Detecting Opioids by Urine Drug Testing (UDT)

Most common opiate IA (IA=immunoassay) drug panels

Detect “opiates” morphine & codeine, but doesn’t distinguish

Do not reliably detect semisynthetic opioids

Specific IA (IA=immunoassay) panels can be ordered for some

Does not detect synthetic opioids (e.g., methadone, fentanyl), Only a specifically directed IA

panel will detect synthetics


GC/MS or LC/MS will identify specific opioids

(GC/MS=gas chromatography/ mass spectrometry & LC/MS=liquid chromatography/ mass spectrometry)

Confirm presence of a drug causing a positive IA (IA=immunoassay)

Identify opioids not included in IA drug panels, including semisynthetic & synthetic opioids


Specific Windows of Drug Detection

How long a person excretes drug &/or metabolite(s) at a concentration above a cutoff

Detection time of drugs in urine

Governed by various factors; e.g., dose, route of administration, metabolism, fat solubility, urine volume, & pH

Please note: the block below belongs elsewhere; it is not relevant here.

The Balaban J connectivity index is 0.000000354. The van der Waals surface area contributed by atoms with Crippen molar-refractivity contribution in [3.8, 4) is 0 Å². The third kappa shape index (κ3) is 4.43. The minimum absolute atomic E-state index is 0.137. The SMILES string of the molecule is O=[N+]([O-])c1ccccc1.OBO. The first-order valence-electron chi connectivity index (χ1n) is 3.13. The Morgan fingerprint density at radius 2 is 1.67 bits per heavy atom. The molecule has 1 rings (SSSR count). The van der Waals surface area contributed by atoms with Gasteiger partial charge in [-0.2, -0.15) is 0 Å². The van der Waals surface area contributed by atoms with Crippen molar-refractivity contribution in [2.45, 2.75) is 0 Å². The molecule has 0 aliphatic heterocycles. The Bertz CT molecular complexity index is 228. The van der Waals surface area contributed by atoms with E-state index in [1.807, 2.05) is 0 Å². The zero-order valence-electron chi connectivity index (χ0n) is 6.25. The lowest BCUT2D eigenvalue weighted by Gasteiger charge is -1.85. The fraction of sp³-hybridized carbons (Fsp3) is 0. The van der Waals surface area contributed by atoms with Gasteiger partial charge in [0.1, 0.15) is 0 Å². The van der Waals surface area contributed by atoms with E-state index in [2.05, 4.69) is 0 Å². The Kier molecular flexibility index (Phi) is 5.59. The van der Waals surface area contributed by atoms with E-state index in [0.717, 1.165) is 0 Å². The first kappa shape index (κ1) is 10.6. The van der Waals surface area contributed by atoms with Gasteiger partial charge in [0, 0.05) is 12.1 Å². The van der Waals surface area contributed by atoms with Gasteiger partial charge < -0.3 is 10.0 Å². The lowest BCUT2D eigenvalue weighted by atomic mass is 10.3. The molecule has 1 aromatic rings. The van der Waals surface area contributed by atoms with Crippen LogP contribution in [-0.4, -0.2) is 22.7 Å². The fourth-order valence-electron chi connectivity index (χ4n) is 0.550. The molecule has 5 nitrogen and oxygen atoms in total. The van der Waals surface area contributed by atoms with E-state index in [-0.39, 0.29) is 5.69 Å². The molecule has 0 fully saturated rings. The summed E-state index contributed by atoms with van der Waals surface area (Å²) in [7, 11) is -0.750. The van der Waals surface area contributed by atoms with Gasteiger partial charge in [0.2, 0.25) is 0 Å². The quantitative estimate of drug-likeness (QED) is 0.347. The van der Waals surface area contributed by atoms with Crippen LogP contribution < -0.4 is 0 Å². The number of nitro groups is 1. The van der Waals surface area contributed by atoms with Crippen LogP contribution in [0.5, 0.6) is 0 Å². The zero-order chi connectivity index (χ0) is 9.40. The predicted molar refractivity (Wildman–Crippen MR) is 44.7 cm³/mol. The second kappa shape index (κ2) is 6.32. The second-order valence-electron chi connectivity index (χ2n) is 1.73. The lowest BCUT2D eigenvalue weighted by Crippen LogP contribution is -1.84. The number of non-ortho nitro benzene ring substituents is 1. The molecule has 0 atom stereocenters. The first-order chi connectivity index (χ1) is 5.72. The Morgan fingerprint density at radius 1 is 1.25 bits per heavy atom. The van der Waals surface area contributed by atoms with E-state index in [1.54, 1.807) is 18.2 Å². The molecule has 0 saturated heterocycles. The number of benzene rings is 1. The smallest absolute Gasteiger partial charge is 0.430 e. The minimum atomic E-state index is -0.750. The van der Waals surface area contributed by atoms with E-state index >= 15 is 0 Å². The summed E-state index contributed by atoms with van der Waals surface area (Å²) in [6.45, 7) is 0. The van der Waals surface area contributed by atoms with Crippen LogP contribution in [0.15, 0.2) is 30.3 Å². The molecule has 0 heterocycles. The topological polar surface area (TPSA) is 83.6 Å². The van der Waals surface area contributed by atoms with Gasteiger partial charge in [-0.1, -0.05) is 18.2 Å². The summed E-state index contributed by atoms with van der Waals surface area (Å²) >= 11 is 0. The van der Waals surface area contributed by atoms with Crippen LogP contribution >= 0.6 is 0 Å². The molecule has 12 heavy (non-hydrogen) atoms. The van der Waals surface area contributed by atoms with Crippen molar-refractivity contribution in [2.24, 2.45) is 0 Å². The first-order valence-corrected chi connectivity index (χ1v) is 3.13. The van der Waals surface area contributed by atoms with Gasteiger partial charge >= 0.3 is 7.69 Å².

For most drugs it is 1-3 days

Chronic use of lipid-soluble drugs increases detection time; e.g., marijuana, diazepam, ketamine


Interpretation of Urine Drug Testing (UDT) results

Positive Results:

Demonstrates recent use

Most drugs in urine have detection times of 1-3 days

Chronic use of lipid-soluble drugs: test positive for a week or more

Does not diagnose: Addiction, physical dependence or impairment

Does not provide enough information to determine • Exposure time, dose, or frequency of use


Negative Results:

Does not diagnose diversion - More complex than presence or absence of a drug in urine

May be due to maladaptive medication-taking behavior

-       Bingeing, running out early

-       Other factors: eg, cessation of insurance, financial difficulties


Be aware: Testing technologies & methodologies evolve

Time taken to eliminate drugs – document times of last use & quantity of drugs taken


Differences exist between IA (IA=immunoassay) test menu panels vary

Cross reactivity patterns – maintain list of all patient’s prescribed & Off the counter (OFC) drugs to assist in identifying false-positive results and cut off levels


Opioid metabolism may explain presence of apparently unprescribed drugs

Be Ready to Refer

Be familiar with referral sources for misuse or addiction that may arise from use of ER/LA opioids

SAMHSA substance use disorder treatment facility locator:

SAMHSA substance use Mental Health treatment facility locator: